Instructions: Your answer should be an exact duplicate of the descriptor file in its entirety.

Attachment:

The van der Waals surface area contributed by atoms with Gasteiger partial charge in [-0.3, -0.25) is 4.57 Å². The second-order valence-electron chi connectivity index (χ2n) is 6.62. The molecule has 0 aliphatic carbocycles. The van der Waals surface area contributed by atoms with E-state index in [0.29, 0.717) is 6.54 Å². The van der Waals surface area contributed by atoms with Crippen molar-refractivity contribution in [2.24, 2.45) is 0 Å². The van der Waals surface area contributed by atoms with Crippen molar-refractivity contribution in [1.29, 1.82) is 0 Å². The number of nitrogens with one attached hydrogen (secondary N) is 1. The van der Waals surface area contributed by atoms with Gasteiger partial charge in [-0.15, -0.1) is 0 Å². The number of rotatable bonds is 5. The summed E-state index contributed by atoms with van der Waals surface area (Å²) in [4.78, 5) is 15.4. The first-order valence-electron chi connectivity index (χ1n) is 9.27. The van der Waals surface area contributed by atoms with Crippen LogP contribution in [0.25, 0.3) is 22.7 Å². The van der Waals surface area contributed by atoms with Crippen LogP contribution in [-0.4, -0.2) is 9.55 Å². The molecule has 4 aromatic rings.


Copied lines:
The van der Waals surface area contributed by atoms with Gasteiger partial charge in [-0.3, -0.25) is 4.57 Å². The second-order valence-electron chi connectivity index (χ2n) is 6.62. The molecule has 0 aliphatic carbocycles. The van der Waals surface area contributed by atoms with E-state index in [0.29, 0.717) is 6.54 Å². The van der Waals surface area contributed by atoms with Crippen molar-refractivity contribution in [2.24, 2.45) is 0 Å². The van der Waals surface area contributed by atoms with Crippen molar-refractivity contribution in [1.29, 1.82) is 0 Å². The number of nitrogens with one attached hydrogen (secondary N) is 1. The van der Waals surface area contributed by atoms with Gasteiger partial charge in [-0.15, -0.1) is 0 Å². The number of rotatable bonds is 5. The summed E-state index contributed by atoms with van der Waals surface area (Å²) in [4.78, 5) is 15.4. The first-order valence-electron chi connectivity index (χ1n) is 9.27. The van der Waals surface area contributed by atoms with Crippen LogP contribution in [0.25, 0.3) is 22.7 Å². The van der Waals surface area contributed by atoms with Crippen LogP contribution in [-0.4, -0.2) is 9.55 Å². The molecule has 4 aromatic rings.